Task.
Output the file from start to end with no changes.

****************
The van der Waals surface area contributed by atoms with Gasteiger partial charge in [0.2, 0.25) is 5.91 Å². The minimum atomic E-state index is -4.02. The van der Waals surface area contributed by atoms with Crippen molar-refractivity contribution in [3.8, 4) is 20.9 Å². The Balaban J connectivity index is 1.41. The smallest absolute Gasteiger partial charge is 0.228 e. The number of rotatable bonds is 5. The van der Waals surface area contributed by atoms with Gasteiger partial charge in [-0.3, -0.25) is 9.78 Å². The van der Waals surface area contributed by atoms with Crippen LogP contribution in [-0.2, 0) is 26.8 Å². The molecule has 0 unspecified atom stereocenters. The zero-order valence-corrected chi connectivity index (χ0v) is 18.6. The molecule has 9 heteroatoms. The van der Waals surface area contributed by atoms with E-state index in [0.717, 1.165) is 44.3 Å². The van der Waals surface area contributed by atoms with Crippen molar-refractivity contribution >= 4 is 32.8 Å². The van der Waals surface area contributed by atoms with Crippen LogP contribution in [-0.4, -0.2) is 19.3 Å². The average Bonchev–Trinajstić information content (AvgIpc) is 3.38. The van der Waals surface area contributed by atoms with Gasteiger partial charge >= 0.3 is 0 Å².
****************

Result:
The van der Waals surface area contributed by atoms with Gasteiger partial charge in [0.2, 0.25) is 5.91 Å². The minimum atomic E-state index is -4.02. The van der Waals surface area contributed by atoms with Crippen molar-refractivity contribution in [3.8, 4) is 20.9 Å². The Balaban J connectivity index is 1.41. The smallest absolute Gasteiger partial charge is 0.228 e. The number of rotatable bonds is 5. The van der Waals surface area contributed by atoms with Gasteiger partial charge in [-0.3, -0.25) is 9.78 Å². The van der Waals surface area contributed by atoms with Crippen LogP contribution in [-0.2, 0) is 26.8 Å². The molecule has 0 unspecified atom stereocenters. The zero-order valence-corrected chi connectivity index (χ0v) is 18.6. The molecule has 9 heteroatoms. The van der Waals surface area contributed by atoms with E-state index in [0.717, 1.165) is 44.3 Å². The van der Waals surface area contributed by atoms with Crippen molar-refractivity contribution >= 4 is 32.8 Å². The van der Waals surface area contributed by atoms with Crippen LogP contribution in [-0.4, -0.2) is 19.3 Å². The average Bonchev–Trinajstić information content (AvgIpc) is 3.38. The van der Waals surface area contributed by atoms with Gasteiger partial charge >= 0.3 is 0 Å².